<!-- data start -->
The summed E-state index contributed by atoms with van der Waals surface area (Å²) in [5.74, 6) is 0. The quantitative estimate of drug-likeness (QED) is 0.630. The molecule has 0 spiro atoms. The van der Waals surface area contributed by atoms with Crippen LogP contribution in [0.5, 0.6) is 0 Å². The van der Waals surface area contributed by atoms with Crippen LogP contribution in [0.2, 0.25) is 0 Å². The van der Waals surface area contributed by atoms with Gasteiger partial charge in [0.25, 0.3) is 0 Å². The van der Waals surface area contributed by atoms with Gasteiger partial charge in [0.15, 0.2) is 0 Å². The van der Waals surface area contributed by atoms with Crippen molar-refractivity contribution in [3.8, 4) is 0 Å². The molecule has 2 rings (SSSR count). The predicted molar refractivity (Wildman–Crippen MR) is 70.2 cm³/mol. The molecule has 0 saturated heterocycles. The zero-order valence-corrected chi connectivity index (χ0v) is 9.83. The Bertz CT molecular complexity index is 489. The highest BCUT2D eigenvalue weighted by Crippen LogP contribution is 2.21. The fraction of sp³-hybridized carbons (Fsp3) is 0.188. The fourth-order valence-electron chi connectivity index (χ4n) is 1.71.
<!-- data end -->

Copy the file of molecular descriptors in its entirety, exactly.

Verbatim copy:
The summed E-state index contributed by atoms with van der Waals surface area (Å²) in [5.74, 6) is 0. The quantitative estimate of drug-likeness (QED) is 0.630. The molecule has 0 spiro atoms. The van der Waals surface area contributed by atoms with Crippen LogP contribution in [0.5, 0.6) is 0 Å². The van der Waals surface area contributed by atoms with Crippen LogP contribution in [0.2, 0.25) is 0 Å². The van der Waals surface area contributed by atoms with Gasteiger partial charge in [0.25, 0.3) is 0 Å². The van der Waals surface area contributed by atoms with Gasteiger partial charge in [0.15, 0.2) is 0 Å². The van der Waals surface area contributed by atoms with Crippen molar-refractivity contribution in [3.8, 4) is 0 Å². The molecule has 2 rings (SSSR count). The predicted molar refractivity (Wildman–Crippen MR) is 70.2 cm³/mol. The molecule has 0 saturated heterocycles. The zero-order valence-corrected chi connectivity index (χ0v) is 9.83. The Bertz CT molecular complexity index is 489. The highest BCUT2D eigenvalue weighted by Crippen LogP contribution is 2.21. The fraction of sp³-hybridized carbons (Fsp3) is 0.188. The fourth-order valence-electron chi connectivity index (χ4n) is 1.71.